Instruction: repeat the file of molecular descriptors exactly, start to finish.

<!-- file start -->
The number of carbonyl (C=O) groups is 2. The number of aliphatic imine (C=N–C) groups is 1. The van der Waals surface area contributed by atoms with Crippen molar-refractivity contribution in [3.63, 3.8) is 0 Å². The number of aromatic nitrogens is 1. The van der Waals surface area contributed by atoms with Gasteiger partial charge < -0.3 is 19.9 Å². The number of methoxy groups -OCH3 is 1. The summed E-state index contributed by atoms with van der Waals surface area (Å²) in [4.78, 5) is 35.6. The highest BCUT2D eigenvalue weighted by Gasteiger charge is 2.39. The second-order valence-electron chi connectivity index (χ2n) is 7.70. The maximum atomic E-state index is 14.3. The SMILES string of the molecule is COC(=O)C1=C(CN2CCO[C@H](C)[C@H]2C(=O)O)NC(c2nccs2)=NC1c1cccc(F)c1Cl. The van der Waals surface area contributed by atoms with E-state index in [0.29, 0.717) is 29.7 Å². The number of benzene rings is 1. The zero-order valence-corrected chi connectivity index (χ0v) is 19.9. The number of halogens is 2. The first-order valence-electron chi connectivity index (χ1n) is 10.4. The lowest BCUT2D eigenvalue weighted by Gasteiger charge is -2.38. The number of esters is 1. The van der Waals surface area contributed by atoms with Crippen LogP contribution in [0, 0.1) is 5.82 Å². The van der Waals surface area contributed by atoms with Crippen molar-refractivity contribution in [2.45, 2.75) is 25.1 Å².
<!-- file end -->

The number of carbonyl (C=O) groups is 2. The number of aliphatic imine (C=N–C) groups is 1. The van der Waals surface area contributed by atoms with Crippen molar-refractivity contribution in [3.63, 3.8) is 0 Å². The number of aromatic nitrogens is 1. The van der Waals surface area contributed by atoms with Gasteiger partial charge < -0.3 is 19.9 Å². The number of methoxy groups -OCH3 is 1. The summed E-state index contributed by atoms with van der Waals surface area (Å²) in [4.78, 5) is 35.6. The highest BCUT2D eigenvalue weighted by Gasteiger charge is 2.39. The second-order valence-electron chi connectivity index (χ2n) is 7.70. The maximum atomic E-state index is 14.3. The SMILES string of the molecule is COC(=O)C1=C(CN2CCO[C@H](C)[C@H]2C(=O)O)NC(c2nccs2)=NC1c1cccc(F)c1Cl. The van der Waals surface area contributed by atoms with E-state index in [0.29, 0.717) is 29.7 Å². The number of benzene rings is 1. The zero-order valence-corrected chi connectivity index (χ0v) is 19.9. The number of halogens is 2. The first-order valence-electron chi connectivity index (χ1n) is 10.4. The lowest BCUT2D eigenvalue weighted by Gasteiger charge is -2.38. The number of esters is 1. The van der Waals surface area contributed by atoms with Crippen LogP contribution in [0, 0.1) is 5.82 Å². The van der Waals surface area contributed by atoms with Crippen molar-refractivity contribution in [2.45, 2.75) is 25.1 Å².